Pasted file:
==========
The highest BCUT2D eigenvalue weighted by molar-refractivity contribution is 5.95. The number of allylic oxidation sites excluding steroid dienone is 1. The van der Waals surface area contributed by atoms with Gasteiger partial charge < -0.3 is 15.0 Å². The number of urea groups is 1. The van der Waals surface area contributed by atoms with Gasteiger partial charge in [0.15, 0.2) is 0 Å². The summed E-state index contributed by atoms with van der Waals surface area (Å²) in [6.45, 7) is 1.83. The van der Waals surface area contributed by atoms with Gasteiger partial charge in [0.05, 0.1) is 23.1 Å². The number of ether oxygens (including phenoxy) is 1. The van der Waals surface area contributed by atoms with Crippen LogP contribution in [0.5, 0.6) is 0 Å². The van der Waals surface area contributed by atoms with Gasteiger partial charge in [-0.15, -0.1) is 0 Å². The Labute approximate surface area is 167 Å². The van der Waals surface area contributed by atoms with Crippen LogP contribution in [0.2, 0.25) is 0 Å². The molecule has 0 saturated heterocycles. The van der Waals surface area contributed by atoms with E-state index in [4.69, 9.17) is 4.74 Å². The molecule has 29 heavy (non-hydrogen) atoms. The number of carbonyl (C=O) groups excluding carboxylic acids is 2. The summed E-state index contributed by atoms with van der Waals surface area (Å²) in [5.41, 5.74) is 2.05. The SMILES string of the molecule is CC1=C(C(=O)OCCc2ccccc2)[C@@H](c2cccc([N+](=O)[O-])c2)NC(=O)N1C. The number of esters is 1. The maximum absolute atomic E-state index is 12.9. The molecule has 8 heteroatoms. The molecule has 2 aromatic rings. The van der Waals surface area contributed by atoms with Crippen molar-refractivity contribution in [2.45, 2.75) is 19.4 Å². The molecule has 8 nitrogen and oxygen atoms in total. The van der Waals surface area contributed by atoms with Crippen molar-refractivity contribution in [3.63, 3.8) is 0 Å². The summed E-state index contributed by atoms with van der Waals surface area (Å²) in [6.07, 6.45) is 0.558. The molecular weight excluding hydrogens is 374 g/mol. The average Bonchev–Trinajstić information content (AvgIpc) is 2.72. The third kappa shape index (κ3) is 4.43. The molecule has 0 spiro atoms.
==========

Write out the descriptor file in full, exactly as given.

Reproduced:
The highest BCUT2D eigenvalue weighted by molar-refractivity contribution is 5.95. The number of allylic oxidation sites excluding steroid dienone is 1. The van der Waals surface area contributed by atoms with Gasteiger partial charge < -0.3 is 15.0 Å². The number of urea groups is 1. The van der Waals surface area contributed by atoms with Gasteiger partial charge in [0.15, 0.2) is 0 Å². The summed E-state index contributed by atoms with van der Waals surface area (Å²) in [6.45, 7) is 1.83. The van der Waals surface area contributed by atoms with Gasteiger partial charge in [0.05, 0.1) is 23.1 Å². The number of ether oxygens (including phenoxy) is 1. The van der Waals surface area contributed by atoms with Crippen LogP contribution in [0.5, 0.6) is 0 Å². The van der Waals surface area contributed by atoms with Gasteiger partial charge in [-0.15, -0.1) is 0 Å². The Labute approximate surface area is 167 Å². The van der Waals surface area contributed by atoms with Crippen LogP contribution in [0.2, 0.25) is 0 Å². The molecule has 0 saturated heterocycles. The van der Waals surface area contributed by atoms with E-state index in [4.69, 9.17) is 4.74 Å². The molecule has 29 heavy (non-hydrogen) atoms. The number of carbonyl (C=O) groups excluding carboxylic acids is 2. The summed E-state index contributed by atoms with van der Waals surface area (Å²) in [5.41, 5.74) is 2.05. The SMILES string of the molecule is CC1=C(C(=O)OCCc2ccccc2)[C@@H](c2cccc([N+](=O)[O-])c2)NC(=O)N1C. The number of esters is 1. The maximum absolute atomic E-state index is 12.9. The molecule has 8 heteroatoms. The molecule has 2 aromatic rings. The van der Waals surface area contributed by atoms with Crippen molar-refractivity contribution in [2.45, 2.75) is 19.4 Å². The molecule has 8 nitrogen and oxygen atoms in total. The van der Waals surface area contributed by atoms with Crippen molar-refractivity contribution in [3.63, 3.8) is 0 Å². The summed E-state index contributed by atoms with van der Waals surface area (Å²) in [6.07, 6.45) is 0.558. The molecular weight excluding hydrogens is 374 g/mol. The average Bonchev–Trinajstić information content (AvgIpc) is 2.72. The third kappa shape index (κ3) is 4.43. The molecule has 0 spiro atoms.